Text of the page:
The unhappy truth about the world of business is you probably won’t hit it off with everybody. The late Dave Walden made a large name for himself in advertising and had many fans but I was not one of them, and he thought even less of me.
But we had to get along because his ad agency and the PR firm I worked for both provided our services to British Airways.
If it had been up to him I would not have been trusted to hand out the mints.
We were gathered one morning at the Saatchi offices to hear about a most exciting, HUGE, new BA promotion.
Dave got to his feet and got the anticipation building by turning to me and asking David, if you could go anywhere in the world where would you want to go?
I told him, well as it happened there was this dream trip we’d been talking about for ages, and I described our plans to take a motorbike all the way up through Southeast Asia into China and on to Vladivostok and crossing over into Alaska and coming down the California Coast, through Mexico and into South America and we would be taking that bike all the way to Tierra del Fuego baby.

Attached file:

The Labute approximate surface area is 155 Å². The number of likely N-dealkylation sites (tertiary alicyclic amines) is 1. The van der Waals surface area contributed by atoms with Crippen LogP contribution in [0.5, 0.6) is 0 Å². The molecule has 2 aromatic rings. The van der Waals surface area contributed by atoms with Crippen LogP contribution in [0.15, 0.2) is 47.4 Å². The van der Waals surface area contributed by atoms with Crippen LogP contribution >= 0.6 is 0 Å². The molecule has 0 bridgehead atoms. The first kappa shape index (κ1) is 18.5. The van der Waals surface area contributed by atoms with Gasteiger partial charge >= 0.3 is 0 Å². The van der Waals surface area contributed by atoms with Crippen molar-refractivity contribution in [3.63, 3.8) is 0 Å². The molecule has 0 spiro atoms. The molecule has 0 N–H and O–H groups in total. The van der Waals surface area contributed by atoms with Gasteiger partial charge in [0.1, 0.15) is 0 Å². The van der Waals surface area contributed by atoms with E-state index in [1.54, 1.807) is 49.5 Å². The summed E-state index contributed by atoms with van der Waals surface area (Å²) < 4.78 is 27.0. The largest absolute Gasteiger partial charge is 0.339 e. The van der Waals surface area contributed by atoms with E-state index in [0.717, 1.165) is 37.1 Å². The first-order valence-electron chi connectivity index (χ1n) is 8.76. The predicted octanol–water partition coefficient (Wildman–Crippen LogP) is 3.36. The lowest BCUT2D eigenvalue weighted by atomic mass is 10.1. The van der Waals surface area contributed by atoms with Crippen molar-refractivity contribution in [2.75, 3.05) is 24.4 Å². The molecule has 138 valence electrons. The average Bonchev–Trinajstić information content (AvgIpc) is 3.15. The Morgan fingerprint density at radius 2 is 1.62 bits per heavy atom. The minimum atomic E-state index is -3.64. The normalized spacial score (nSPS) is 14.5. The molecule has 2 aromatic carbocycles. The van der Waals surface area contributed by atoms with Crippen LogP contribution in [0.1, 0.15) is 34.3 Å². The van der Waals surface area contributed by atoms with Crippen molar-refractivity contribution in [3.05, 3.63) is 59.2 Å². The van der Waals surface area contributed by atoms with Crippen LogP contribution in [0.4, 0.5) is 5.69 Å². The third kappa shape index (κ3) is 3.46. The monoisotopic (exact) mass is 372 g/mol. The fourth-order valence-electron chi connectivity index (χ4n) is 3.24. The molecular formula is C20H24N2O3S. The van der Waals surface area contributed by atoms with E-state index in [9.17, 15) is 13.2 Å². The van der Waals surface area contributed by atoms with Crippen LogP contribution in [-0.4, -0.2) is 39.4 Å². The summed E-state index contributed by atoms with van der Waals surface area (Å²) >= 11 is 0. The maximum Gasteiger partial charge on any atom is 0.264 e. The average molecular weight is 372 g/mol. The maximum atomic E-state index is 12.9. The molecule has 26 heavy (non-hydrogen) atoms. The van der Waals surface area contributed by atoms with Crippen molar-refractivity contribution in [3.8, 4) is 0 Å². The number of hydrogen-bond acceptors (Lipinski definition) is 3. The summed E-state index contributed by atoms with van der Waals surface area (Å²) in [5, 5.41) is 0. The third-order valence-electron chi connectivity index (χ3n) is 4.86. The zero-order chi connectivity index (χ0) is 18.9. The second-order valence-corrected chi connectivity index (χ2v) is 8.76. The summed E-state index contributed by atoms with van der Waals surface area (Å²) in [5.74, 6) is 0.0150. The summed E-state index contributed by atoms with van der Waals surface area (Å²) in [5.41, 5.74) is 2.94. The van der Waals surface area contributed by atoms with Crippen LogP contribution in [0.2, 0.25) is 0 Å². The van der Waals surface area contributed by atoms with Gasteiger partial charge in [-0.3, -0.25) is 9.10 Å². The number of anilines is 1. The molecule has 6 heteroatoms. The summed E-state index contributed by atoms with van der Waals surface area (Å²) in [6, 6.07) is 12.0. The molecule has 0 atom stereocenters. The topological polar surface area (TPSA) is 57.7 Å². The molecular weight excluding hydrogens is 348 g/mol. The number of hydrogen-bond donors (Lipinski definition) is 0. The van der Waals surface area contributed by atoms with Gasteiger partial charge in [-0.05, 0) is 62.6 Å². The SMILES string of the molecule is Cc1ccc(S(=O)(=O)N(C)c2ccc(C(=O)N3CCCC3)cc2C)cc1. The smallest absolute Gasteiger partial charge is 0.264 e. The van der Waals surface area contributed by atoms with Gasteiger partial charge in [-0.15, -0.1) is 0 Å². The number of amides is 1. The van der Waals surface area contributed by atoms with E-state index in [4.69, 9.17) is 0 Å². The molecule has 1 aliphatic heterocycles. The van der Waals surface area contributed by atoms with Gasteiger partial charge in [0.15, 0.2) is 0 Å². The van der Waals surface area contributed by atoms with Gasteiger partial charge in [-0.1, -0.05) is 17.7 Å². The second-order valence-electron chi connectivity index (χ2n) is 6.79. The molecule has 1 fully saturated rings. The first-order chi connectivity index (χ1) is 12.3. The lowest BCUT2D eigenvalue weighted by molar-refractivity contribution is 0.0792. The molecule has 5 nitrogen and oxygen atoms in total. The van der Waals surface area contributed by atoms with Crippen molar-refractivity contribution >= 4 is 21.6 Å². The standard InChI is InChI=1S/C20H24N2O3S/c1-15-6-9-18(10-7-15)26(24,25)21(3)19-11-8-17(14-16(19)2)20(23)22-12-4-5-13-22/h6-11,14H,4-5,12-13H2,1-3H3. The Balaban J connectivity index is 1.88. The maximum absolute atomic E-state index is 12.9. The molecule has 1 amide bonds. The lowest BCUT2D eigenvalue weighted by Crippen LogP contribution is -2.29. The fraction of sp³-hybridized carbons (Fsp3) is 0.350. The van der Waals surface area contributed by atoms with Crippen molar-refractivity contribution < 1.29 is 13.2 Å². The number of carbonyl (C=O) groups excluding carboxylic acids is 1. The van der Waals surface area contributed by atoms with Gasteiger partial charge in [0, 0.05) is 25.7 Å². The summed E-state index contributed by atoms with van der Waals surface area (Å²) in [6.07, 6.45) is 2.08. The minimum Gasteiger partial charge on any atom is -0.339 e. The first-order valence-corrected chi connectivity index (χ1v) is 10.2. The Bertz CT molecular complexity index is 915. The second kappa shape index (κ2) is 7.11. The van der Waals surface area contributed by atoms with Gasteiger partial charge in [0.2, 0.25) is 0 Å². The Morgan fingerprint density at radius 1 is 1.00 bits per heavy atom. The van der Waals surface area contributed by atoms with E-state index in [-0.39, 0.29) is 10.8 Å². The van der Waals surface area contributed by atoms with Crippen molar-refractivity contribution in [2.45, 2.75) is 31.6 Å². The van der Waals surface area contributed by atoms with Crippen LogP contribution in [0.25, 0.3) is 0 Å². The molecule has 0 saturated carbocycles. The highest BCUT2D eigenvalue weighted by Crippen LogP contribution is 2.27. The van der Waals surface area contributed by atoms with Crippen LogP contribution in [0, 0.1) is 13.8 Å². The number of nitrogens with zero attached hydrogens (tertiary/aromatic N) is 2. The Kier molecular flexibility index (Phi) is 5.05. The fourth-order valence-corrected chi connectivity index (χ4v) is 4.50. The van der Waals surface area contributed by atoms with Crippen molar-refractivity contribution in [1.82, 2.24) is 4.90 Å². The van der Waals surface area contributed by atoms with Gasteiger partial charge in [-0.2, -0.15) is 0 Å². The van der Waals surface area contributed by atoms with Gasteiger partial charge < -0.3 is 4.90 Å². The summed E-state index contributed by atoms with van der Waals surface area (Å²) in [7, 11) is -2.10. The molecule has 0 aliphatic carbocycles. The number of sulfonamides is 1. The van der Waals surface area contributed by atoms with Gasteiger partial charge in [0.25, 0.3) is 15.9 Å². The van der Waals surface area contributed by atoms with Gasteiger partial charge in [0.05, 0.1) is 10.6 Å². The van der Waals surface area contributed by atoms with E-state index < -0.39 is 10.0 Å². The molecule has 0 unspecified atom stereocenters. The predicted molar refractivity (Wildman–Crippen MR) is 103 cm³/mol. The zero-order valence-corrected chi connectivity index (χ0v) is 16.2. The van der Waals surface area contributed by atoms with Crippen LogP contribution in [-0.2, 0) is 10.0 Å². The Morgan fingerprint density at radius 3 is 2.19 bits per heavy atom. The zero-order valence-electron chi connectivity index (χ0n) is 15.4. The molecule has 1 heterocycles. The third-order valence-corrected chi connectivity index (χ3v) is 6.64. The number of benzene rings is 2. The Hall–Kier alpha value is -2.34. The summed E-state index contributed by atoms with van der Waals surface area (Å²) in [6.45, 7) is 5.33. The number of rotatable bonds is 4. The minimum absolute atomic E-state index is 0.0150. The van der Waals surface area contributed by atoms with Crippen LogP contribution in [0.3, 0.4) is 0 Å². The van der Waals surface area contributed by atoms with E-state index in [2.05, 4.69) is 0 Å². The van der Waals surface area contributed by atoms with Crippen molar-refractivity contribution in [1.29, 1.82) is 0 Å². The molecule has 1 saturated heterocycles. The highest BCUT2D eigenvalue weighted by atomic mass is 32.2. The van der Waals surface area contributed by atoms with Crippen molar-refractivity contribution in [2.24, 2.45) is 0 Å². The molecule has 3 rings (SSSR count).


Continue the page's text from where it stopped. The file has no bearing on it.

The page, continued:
There was an annoyed pause and a look on his face that said Swear to god, you're impossible.
And he paused another beat, then proceeded to describe this amazing contest where you would get to fly to some place in the world you've always wanted to see, and British Airways would take you there. Terms and conditions apply, not open to BA employees, their ad agency or their God-give-me-strength PR clown.
In other words the answer he'd been wanting from me was “Rio, Dave” or “Frankfurt, Dave” or “Montreal, Dave”, not the fucking Motorcycle Diaries.
Well excuse me for imagining the most amazing promotion ever might be something more original than tell us the name of a city and we’ll fly you there.
Is this any time to be talking about holidays and adventures, with our borders so cruelly barred?
No, and yes. I don’t mean to be at all Pollyanna about this but I propose that adventure can appear in the most unlikely of places at the most unlikely times and it’s as much a state of mind as a state of travel.
A man called Jim Fogle who is in his late 70s and is about to begin a 16-year sentence for robbing a pharmacy wrote the book that became the movie Drugstore Cowboy.
When they say write what you know, boy did Jim Fogle do that. His is a tale of 57 years of arrests and prison and it's not especially inspiring but there really is something about the way he tells it.
For example, in Utah in 1957 two teenage girls busted him and another guy out of jail. The U.S. government was doing nuclear testing not far away.